Forgotten New York: Middle Village
Read on for a lengthy history of Middle Village!
This article originally appeared on forgotten-ny.com and was written by Christina Wilkinson
was completed in 1814 and operated as a toll road between the towns of Williams-burgh in Brooklyn and Jamaica in Queens, two major centers of trade in the 17th, 18th and 19th centuries.
best known for its 100-acre swamp was being called ‘Middle Village’ because it lay midpoint on this road.
Middle Village found itself in a strange combination of niches – it became renowned as both a stagecoach stop and a place to bury the dead.
became Metropolitan Avenue, a free road, by 1873. The western part of Middle Village which today borders Ridgewood was also called “Metropolitan” prior to WWI, but it is unclear whether the avenue named Metropolitan or the community named Metropolitan came first.
and was originally the summer home of a local politician. In 1920, John Miller purchased the home and established his funeral parlor here. When Arthur Hess partnered with him in the 1940’s, it then became the Hess-Miller Funeral Home. It is still in business under the same name, although it is no longer owned by either family.
that banned future cemeteries from being opened in Manhattan. As a result, Lutheran Cemetery was founded in Middle Village in 1852 by German churches located in , Manhattan. Many of the victims of the were laid to rest here. A monument dedicated in their honor at which an annual memorial ceremony takes place is found within the confines of the cemetery’s southern portion.
and has been renamed to reflect that fact. For now, German Lutherans remain the predominate group interred here. The NYS Division of Cemeteries bestowed upon the cemetery the distinction of being “exceptionally well operated and maintained.” Lutheran-All Faiths Cemetery is bisected by Metropolitan Avenue, and the tunnels under a portion of it.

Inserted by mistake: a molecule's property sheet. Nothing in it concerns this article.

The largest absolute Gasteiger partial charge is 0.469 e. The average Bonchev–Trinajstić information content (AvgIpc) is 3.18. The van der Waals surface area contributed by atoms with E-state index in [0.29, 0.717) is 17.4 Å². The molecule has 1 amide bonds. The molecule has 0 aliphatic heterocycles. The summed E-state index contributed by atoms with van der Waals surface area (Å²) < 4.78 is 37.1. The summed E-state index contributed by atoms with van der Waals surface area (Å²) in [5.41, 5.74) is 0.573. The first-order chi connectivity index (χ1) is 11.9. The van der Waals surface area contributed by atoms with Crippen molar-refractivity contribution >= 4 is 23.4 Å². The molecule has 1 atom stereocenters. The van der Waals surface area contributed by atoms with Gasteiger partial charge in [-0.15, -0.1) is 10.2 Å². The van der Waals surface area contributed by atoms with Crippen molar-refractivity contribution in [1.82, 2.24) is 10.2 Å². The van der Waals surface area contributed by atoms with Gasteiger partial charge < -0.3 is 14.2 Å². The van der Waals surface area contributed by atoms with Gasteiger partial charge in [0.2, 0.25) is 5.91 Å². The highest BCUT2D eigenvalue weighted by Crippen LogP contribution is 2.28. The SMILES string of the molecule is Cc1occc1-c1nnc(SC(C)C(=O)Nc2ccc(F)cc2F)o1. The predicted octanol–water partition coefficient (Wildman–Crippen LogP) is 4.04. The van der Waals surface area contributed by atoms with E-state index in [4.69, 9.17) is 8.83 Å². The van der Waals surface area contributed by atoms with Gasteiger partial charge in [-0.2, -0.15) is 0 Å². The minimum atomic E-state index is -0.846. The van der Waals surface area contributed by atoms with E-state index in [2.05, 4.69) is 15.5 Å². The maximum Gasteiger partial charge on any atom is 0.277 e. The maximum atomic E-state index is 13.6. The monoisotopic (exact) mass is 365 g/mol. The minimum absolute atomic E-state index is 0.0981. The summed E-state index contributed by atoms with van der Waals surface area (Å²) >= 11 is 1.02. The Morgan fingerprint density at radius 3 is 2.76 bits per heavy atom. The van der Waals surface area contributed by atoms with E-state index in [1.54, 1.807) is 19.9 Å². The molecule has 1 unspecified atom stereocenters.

replaced a former horsecar route, the original purpose of which was to shuttle visitors between Lutheran Cemetery and Myrtle Avenue. This is what the line’s first el terminal looked like in 1906, back when you could ride all the way to Manhattan for just a nickel.
Today’s inbound riders are more likely venturing to Christ the King or the Metro Mall than to the cemetery. Today the fare is $2, and half the time on the weekend one is forced to take an overcrowded shuttle bus just to get to Wyckoff Avenue…
along the top of the building were intricately detailed by artistic hands. Its cathedral windows are also quite unique. This building is a fine example of art deco architecture.
about 1854, this building became John and in 1888. It originally served as a rest stop patronized by those hauling their goods between Jamaica and Williamsburgh via the turnpike. In the 1970’s the hotel was modernized by its new owners, who removed the porch and carriage sheds to make way for small parking lots. It ceased functioning as a hotel many years ago.
Niederstein’s served typical German fare and in recent years catered mainly to funeral and wedding parties as well as loyal locals. There was no joy in Midville when the restaurant closed in February of 2005 and was sold to a fast food franchisee. Arby’s eventually razed the building.
by the fast food franchisee in September 2005. Robert Holden, president of the Juniper Park Civic Association, Inc. sent this letter to Jordan Krolick, Senior Vice President of Business Development at Arbyâ€™s LLC, who stated that “the community doesn’t seem opposed to it.Â In fact, they’ll be the first ones in here looking for coupons for free food.”
I sent you an e-mail on Tuesday asking you to step in and use your influence to at least postpone demolition. You chose not to respond. Arbyâ€™s now has a much deserved negative reputation in the community and we will remind people of their total lack or respect for our neighborhood and its history. This community does not respond well to profit-only and heavy-handed business techniques. You and Mr. Clarke may find this out sooner than later.